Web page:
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The Identity of Indiscernables

The Identity of Indiscernibles (hereafter called the Principle) is usually formulated as follows: if, for every property F, object x has F if and only if object y has F, then x is identical to y. Or in the notation of symbolic logic:

∀F(Fx ↔ Fy) → x=y.

Or, in more prosaic terms: If two objects share exactly the same set of properties, then they are the same thing.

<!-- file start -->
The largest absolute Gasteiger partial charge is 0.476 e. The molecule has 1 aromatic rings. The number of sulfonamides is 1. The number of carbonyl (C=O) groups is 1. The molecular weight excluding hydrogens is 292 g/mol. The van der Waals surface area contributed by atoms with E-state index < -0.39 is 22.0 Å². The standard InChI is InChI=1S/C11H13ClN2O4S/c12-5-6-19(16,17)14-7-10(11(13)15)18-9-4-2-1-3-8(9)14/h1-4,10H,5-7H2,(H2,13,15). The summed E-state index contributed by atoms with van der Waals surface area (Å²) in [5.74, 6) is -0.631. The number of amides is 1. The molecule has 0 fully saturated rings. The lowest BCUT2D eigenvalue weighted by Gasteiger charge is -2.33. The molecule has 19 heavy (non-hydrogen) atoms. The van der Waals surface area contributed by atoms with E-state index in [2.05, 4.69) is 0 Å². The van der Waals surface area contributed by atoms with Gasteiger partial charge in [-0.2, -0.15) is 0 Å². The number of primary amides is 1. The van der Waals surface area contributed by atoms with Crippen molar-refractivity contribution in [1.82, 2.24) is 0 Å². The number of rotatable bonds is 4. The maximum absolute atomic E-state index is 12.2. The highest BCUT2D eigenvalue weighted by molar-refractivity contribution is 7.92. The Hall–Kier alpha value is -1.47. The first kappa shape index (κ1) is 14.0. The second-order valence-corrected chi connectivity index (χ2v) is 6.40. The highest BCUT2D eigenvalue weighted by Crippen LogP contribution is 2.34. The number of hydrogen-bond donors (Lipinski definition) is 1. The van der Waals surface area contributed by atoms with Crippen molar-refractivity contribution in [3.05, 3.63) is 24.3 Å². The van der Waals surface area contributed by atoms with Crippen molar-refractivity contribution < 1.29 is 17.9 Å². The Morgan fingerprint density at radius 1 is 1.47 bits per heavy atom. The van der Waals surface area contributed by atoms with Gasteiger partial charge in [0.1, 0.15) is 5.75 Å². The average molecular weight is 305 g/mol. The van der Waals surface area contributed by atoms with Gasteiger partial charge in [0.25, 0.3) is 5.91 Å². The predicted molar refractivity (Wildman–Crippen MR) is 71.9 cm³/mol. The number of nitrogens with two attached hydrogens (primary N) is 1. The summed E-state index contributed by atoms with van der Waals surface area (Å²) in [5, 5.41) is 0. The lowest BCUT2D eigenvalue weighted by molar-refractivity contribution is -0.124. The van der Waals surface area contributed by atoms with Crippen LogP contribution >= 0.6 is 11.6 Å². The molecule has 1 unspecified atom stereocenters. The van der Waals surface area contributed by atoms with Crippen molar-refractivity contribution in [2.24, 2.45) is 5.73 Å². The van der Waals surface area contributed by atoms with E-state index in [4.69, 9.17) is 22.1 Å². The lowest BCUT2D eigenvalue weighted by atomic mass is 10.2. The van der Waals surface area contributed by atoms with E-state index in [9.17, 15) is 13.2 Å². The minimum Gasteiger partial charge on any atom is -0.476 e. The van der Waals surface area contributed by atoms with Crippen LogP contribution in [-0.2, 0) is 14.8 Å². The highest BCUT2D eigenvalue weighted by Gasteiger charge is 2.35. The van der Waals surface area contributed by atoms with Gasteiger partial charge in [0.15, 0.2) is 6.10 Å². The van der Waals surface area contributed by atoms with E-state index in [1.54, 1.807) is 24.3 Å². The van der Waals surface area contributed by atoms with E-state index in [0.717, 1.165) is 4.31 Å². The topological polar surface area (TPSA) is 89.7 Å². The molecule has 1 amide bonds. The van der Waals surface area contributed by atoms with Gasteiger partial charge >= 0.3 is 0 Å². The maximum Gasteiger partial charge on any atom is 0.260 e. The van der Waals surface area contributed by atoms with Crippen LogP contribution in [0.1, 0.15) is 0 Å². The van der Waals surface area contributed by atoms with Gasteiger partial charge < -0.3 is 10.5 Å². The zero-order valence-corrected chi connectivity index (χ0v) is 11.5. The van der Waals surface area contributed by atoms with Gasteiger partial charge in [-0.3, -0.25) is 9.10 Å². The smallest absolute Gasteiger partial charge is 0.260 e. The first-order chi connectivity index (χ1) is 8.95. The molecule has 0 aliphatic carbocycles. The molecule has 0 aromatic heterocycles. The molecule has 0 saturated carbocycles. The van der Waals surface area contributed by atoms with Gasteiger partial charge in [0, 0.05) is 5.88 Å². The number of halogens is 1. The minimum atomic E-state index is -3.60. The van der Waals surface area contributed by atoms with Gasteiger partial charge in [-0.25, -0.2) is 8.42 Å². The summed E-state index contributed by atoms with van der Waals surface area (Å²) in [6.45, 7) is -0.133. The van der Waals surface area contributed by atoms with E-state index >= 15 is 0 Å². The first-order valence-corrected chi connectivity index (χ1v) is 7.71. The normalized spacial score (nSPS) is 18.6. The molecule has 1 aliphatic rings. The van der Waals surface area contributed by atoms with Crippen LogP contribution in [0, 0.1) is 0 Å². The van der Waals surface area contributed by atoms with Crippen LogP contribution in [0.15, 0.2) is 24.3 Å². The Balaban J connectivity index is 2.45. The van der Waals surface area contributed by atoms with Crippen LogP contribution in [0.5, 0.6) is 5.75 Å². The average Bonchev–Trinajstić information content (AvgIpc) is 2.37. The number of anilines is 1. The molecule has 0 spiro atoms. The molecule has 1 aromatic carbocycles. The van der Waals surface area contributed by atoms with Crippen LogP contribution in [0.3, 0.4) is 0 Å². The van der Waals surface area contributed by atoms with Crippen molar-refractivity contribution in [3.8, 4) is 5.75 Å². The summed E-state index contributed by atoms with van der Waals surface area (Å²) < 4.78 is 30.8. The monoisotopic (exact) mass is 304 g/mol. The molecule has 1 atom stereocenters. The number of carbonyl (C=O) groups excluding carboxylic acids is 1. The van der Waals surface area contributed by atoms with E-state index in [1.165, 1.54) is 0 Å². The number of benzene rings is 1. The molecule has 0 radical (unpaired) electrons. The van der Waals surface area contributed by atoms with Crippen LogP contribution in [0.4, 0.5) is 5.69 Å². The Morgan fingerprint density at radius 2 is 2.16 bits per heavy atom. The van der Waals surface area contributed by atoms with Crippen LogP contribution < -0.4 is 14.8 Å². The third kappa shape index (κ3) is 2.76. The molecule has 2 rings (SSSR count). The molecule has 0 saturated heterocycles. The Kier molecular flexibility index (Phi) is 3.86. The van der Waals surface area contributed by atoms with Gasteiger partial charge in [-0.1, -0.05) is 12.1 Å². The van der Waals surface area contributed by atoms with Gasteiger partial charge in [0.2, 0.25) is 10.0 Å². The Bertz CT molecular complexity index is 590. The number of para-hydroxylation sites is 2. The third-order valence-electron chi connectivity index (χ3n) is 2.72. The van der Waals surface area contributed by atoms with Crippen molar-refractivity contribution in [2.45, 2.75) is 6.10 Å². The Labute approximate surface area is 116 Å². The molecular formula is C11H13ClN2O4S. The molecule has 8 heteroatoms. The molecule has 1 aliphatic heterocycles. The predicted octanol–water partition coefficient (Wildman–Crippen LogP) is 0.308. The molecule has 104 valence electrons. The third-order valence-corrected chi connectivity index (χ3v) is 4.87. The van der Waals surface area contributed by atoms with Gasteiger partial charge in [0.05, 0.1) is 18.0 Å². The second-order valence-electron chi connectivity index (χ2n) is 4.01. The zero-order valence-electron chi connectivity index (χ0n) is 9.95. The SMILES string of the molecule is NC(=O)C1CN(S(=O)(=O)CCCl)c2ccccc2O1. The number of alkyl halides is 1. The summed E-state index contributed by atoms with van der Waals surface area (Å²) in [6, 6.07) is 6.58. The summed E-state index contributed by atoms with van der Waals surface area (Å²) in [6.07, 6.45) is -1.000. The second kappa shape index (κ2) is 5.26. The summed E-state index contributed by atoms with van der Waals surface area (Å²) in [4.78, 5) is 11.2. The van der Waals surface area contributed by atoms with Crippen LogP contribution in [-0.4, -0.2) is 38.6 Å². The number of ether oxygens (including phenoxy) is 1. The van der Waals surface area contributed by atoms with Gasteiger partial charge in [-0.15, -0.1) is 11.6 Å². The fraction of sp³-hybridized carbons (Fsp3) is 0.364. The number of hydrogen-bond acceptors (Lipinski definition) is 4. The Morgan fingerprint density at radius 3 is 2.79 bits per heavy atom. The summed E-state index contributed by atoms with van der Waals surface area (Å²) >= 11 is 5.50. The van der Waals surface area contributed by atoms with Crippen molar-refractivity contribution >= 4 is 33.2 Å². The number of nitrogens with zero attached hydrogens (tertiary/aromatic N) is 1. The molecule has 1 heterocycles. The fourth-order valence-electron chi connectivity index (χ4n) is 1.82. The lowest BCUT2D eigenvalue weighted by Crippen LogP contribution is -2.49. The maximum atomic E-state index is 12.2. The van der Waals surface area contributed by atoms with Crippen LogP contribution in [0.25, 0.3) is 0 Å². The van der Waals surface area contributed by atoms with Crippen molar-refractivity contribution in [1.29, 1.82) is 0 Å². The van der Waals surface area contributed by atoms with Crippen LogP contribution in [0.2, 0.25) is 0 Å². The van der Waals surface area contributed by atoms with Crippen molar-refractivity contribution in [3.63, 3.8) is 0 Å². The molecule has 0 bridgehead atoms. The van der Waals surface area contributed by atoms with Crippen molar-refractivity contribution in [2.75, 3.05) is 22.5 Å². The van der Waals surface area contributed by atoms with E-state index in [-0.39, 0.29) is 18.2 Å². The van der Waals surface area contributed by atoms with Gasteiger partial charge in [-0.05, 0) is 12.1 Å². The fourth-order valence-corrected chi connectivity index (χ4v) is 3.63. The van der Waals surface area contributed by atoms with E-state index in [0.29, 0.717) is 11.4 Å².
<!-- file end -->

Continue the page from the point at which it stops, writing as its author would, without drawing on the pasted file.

Referenced in

On the Ambiguity of "Content Type"

Leibnitz’s principle of the identity of indiscernibles applies to entity types. That means entities P and Q are the same entity type if every attribute possessed by P is also possessed by Q.